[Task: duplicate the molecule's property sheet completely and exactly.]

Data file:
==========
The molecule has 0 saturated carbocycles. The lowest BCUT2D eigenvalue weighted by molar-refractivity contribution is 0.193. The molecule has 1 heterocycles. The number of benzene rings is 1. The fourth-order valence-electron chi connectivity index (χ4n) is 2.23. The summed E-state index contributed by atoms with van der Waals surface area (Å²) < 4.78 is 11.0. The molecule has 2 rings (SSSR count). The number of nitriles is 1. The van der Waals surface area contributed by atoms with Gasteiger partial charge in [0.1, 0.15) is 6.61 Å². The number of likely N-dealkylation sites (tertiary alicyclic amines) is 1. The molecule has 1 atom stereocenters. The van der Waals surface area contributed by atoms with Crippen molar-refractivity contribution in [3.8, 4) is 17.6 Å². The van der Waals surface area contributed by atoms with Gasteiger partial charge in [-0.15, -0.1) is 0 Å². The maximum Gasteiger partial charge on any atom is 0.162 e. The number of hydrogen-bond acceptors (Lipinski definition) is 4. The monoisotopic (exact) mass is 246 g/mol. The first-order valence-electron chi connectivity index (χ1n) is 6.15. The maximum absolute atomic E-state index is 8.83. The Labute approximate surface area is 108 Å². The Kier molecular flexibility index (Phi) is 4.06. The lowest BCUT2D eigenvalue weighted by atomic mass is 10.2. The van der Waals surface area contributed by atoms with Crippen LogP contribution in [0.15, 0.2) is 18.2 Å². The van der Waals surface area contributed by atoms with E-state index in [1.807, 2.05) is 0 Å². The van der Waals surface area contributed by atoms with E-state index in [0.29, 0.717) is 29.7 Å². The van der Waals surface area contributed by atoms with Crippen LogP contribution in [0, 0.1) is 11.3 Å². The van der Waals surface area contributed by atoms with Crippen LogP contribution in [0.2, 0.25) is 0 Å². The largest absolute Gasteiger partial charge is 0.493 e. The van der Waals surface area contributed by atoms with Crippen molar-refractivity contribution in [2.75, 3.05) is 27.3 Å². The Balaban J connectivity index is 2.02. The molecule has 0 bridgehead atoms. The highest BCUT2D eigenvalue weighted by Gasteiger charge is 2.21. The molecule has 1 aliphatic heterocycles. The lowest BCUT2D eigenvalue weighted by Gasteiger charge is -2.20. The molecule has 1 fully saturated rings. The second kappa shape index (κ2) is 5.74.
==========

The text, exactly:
The molecule has 0 saturated carbocycles. The lowest BCUT2D eigenvalue weighted by molar-refractivity contribution is 0.193. The molecule has 1 heterocycles. The number of benzene rings is 1. The fourth-order valence-electron chi connectivity index (χ4n) is 2.23. The summed E-state index contributed by atoms with van der Waals surface area (Å²) < 4.78 is 11.0. The molecule has 2 rings (SSSR count). The number of nitriles is 1. The van der Waals surface area contributed by atoms with Gasteiger partial charge in [0.1, 0.15) is 6.61 Å². The number of likely N-dealkylation sites (tertiary alicyclic amines) is 1. The molecule has 1 atom stereocenters. The van der Waals surface area contributed by atoms with Crippen molar-refractivity contribution in [3.8, 4) is 17.6 Å². The van der Waals surface area contributed by atoms with Gasteiger partial charge in [-0.15, -0.1) is 0 Å². The maximum Gasteiger partial charge on any atom is 0.162 e. The number of hydrogen-bond acceptors (Lipinski definition) is 4. The monoisotopic (exact) mass is 246 g/mol. The first-order valence-electron chi connectivity index (χ1n) is 6.15. The maximum absolute atomic E-state index is 8.83. The Labute approximate surface area is 108 Å². The Kier molecular flexibility index (Phi) is 4.06. The lowest BCUT2D eigenvalue weighted by atomic mass is 10.2. The van der Waals surface area contributed by atoms with Crippen LogP contribution in [0.15, 0.2) is 18.2 Å². The van der Waals surface area contributed by atoms with E-state index in [1.807, 2.05) is 0 Å². The van der Waals surface area contributed by atoms with E-state index in [0.29, 0.717) is 29.7 Å². The van der Waals surface area contributed by atoms with Crippen LogP contribution in [0, 0.1) is 11.3 Å². The van der Waals surface area contributed by atoms with Crippen LogP contribution in [0.2, 0.25) is 0 Å². The largest absolute Gasteiger partial charge is 0.493 e. The van der Waals surface area contributed by atoms with Crippen molar-refractivity contribution in [2.75, 3.05) is 27.3 Å². The Balaban J connectivity index is 2.02. The molecule has 0 bridgehead atoms. The highest BCUT2D eigenvalue weighted by Gasteiger charge is 2.21. The molecule has 1 aliphatic heterocycles. The lowest BCUT2D eigenvalue weighted by Gasteiger charge is -2.20. The molecule has 1 fully saturated rings. The second kappa shape index (κ2) is 5.74.